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Introduction: Mother-to-child transmission of HIV threatens the survival of children of below five years of age. Health workers play an important role in preventing mother-to-child transmission of HIV.
Objective: The objective of this study was to evaluate the programme for preventing mother-to-child transmission of HIV (PMTCT) in Benin City, Edo State from the perspective of the health workers involved in the programme.
Methodology: This was a qualitative study evaluating the PMTCT programme in Benin City from the perspective of health workers and PMTCT programme officers. Data was collected through key informant interviews held with health workers at seven health facilities providing comprehensive PMTCT services. Key informant interviews were also held with government officials supervising the PMTCT programme in the state.
Results: Fifteen key informant interviews were conducted with health workers and PMTCT programme officers in the state. The key informants had been involved in the PMTCT programme for between three years and eight years. The respondents identified several benefits of the PMTCT programme during the course of the study. The benefits included reduction in stigmatisation, improved quality of life for HIV positive mothers and reduction in mother-to-child transmission of HIV. Several challenges to the implementation of the programme were identified by the respondents including inadequate manpower, stock-outs of antiretroviral medications and patients’ preference for home deliveries. Recommendations to overcome these challenges included increased programme funding, training and re-training of health workers, sustained mass media campaigns to reduce stigmatisation of persons living with HIV among others.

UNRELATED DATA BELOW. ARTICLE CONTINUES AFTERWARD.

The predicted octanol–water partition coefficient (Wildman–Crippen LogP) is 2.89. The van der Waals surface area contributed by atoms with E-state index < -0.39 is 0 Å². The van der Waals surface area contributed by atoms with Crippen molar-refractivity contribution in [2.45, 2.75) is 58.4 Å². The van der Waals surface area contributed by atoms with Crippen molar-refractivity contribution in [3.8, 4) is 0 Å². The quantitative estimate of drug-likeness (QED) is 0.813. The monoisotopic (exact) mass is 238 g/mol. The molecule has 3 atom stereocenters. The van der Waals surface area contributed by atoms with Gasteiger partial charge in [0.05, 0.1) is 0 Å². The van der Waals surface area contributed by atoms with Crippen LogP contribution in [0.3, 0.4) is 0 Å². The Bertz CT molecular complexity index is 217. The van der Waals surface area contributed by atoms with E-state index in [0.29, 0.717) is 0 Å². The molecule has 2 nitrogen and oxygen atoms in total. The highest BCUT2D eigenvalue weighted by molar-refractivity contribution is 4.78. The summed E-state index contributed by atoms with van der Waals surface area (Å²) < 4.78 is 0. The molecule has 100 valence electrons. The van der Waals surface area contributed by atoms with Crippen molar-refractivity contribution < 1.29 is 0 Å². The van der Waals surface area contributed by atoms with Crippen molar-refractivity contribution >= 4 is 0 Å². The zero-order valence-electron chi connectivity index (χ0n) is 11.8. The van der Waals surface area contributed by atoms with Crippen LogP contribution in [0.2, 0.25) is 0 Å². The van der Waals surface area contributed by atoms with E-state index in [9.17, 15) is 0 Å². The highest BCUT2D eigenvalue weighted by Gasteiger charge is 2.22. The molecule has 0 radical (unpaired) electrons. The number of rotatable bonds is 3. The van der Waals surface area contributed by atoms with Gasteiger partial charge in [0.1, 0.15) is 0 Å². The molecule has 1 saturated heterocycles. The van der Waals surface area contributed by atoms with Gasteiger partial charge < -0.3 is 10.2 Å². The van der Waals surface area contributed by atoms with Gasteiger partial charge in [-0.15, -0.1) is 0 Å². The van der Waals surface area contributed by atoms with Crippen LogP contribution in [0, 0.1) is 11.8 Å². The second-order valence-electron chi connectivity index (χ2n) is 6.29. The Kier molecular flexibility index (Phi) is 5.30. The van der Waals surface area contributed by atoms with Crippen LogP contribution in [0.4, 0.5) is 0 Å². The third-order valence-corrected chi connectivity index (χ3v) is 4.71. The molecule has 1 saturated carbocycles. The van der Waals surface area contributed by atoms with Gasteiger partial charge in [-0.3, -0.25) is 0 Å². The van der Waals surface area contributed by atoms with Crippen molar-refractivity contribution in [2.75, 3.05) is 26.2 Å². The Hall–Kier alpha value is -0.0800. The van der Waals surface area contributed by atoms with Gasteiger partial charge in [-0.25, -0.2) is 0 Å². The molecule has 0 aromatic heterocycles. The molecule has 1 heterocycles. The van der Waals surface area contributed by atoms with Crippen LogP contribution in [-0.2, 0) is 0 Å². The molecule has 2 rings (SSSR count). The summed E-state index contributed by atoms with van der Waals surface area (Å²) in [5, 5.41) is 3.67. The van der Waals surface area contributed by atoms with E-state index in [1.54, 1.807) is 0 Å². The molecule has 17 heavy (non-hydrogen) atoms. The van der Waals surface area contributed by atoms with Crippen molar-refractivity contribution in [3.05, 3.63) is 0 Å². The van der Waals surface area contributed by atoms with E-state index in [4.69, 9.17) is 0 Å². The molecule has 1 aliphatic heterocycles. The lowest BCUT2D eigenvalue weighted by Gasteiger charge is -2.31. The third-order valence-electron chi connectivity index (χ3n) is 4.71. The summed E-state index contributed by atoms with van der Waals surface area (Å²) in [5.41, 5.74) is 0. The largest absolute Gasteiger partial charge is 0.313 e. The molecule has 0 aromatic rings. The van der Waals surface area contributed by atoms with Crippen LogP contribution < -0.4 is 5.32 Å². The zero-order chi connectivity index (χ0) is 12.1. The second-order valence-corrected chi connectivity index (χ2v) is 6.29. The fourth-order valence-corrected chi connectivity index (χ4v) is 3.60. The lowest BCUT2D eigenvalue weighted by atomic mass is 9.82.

Conclusion: The health workers were generally positive in their perception of the programme for preventing mother-to-child transmission of HIV in Benin City, Edo State as the programme had provided numerous benefits for the patients, the community in addition to upgrading existing health facilities. Factors hindering the implementation of the programme from the health workers’ perspective were staff shortages, inadequate supply of drugs and other commodities and poor adherence by patients. Achieving the goal of reducing mother-to-child transmission of HIV in Benin City and Nigeria as a whole requires combined efforts by all stakeholders including patients, health workers, members of the community, non-governmental organisations and the various tiers of government.